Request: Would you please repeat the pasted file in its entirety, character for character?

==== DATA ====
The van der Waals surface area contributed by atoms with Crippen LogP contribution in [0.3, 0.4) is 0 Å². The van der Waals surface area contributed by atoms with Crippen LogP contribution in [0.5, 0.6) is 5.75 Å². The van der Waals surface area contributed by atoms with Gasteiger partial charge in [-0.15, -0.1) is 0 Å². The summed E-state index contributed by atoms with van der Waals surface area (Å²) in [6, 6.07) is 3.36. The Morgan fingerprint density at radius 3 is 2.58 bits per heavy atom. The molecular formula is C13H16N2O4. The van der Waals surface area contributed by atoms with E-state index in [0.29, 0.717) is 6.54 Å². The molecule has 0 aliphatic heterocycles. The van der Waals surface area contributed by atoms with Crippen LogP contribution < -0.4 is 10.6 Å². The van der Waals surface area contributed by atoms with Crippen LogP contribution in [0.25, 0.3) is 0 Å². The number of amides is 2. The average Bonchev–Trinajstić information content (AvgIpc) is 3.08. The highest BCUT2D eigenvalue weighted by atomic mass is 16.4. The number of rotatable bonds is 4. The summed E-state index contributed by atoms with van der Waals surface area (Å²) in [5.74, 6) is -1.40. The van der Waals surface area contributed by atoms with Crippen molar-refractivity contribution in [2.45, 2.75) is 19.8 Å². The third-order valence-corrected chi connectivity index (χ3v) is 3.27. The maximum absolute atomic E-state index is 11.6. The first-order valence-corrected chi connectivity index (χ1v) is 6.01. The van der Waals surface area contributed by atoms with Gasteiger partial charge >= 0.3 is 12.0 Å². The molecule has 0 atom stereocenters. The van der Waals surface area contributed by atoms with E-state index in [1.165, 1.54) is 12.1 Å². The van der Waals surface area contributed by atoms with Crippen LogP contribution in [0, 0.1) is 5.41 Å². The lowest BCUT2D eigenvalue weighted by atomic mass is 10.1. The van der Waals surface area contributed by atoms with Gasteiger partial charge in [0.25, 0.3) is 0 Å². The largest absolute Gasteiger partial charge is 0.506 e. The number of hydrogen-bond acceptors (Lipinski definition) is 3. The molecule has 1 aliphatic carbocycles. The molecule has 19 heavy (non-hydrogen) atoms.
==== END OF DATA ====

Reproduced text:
The van der Waals surface area contributed by atoms with Crippen LogP contribution in [0.3, 0.4) is 0 Å². The van der Waals surface area contributed by atoms with Crippen LogP contribution in [0.5, 0.6) is 5.75 Å². The van der Waals surface area contributed by atoms with Gasteiger partial charge in [-0.15, -0.1) is 0 Å². The summed E-state index contributed by atoms with van der Waals surface area (Å²) in [6, 6.07) is 3.36. The Morgan fingerprint density at radius 3 is 2.58 bits per heavy atom. The molecular formula is C13H16N2O4. The van der Waals surface area contributed by atoms with E-state index in [0.29, 0.717) is 6.54 Å². The molecule has 0 aliphatic heterocycles. The van der Waals surface area contributed by atoms with Crippen LogP contribution < -0.4 is 10.6 Å². The van der Waals surface area contributed by atoms with Crippen LogP contribution in [0.25, 0.3) is 0 Å². The number of amides is 2. The average Bonchev–Trinajstić information content (AvgIpc) is 3.08. The highest BCUT2D eigenvalue weighted by atomic mass is 16.4. The number of rotatable bonds is 4. The summed E-state index contributed by atoms with van der Waals surface area (Å²) in [5.74, 6) is -1.40. The van der Waals surface area contributed by atoms with Crippen molar-refractivity contribution in [2.45, 2.75) is 19.8 Å². The third-order valence-corrected chi connectivity index (χ3v) is 3.27. The maximum absolute atomic E-state index is 11.6. The first-order valence-corrected chi connectivity index (χ1v) is 6.01. The van der Waals surface area contributed by atoms with Gasteiger partial charge >= 0.3 is 12.0 Å². The molecule has 0 atom stereocenters. The van der Waals surface area contributed by atoms with E-state index in [1.165, 1.54) is 12.1 Å². The van der Waals surface area contributed by atoms with Crippen LogP contribution in [0, 0.1) is 5.41 Å². The lowest BCUT2D eigenvalue weighted by atomic mass is 10.1. The van der Waals surface area contributed by atoms with Gasteiger partial charge in [0.25, 0.3) is 0 Å². The largest absolute Gasteiger partial charge is 0.506 e. The number of hydrogen-bond acceptors (Lipinski definition) is 3. The molecule has 1 aliphatic carbocycles. The molecule has 19 heavy (non-hydrogen) atoms.